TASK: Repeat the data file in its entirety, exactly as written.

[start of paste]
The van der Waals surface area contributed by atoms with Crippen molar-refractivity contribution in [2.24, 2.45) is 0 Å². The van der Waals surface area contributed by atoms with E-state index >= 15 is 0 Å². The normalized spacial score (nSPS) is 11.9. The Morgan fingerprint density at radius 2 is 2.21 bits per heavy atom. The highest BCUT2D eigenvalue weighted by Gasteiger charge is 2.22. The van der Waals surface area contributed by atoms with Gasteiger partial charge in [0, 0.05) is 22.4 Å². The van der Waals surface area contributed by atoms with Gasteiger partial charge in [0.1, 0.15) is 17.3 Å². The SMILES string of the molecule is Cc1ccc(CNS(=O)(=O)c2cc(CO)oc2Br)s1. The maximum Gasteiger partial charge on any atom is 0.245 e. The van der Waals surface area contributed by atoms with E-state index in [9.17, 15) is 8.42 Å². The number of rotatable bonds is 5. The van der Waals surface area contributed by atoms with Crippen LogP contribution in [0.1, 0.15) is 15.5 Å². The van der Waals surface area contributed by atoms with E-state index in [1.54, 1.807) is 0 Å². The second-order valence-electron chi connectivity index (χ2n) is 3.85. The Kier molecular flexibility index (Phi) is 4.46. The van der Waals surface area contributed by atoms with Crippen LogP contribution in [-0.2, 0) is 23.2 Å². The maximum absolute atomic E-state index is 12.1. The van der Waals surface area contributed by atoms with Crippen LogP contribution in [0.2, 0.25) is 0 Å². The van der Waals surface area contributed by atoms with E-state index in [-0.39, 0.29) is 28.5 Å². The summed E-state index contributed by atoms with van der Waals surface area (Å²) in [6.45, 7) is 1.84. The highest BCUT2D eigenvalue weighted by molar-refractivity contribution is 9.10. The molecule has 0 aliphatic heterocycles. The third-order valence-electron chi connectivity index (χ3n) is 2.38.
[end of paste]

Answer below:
The van der Waals surface area contributed by atoms with Crippen molar-refractivity contribution in [2.24, 2.45) is 0 Å². The van der Waals surface area contributed by atoms with E-state index >= 15 is 0 Å². The normalized spacial score (nSPS) is 11.9. The Morgan fingerprint density at radius 2 is 2.21 bits per heavy atom. The highest BCUT2D eigenvalue weighted by Gasteiger charge is 2.22. The van der Waals surface area contributed by atoms with Gasteiger partial charge in [0, 0.05) is 22.4 Å². The van der Waals surface area contributed by atoms with Gasteiger partial charge in [0.1, 0.15) is 17.3 Å². The SMILES string of the molecule is Cc1ccc(CNS(=O)(=O)c2cc(CO)oc2Br)s1. The maximum Gasteiger partial charge on any atom is 0.245 e. The van der Waals surface area contributed by atoms with E-state index in [9.17, 15) is 8.42 Å². The number of rotatable bonds is 5. The van der Waals surface area contributed by atoms with Crippen LogP contribution in [0.1, 0.15) is 15.5 Å². The van der Waals surface area contributed by atoms with E-state index in [1.54, 1.807) is 0 Å². The second-order valence-electron chi connectivity index (χ2n) is 3.85. The Kier molecular flexibility index (Phi) is 4.46. The van der Waals surface area contributed by atoms with Crippen LogP contribution in [-0.2, 0) is 23.2 Å². The maximum absolute atomic E-state index is 12.1. The van der Waals surface area contributed by atoms with Crippen LogP contribution in [0.2, 0.25) is 0 Å². The van der Waals surface area contributed by atoms with E-state index in [-0.39, 0.29) is 28.5 Å². The summed E-state index contributed by atoms with van der Waals surface area (Å²) in [6.45, 7) is 1.84. The highest BCUT2D eigenvalue weighted by molar-refractivity contribution is 9.10. The molecule has 0 aliphatic heterocycles. The third-order valence-electron chi connectivity index (χ3n) is 2.38.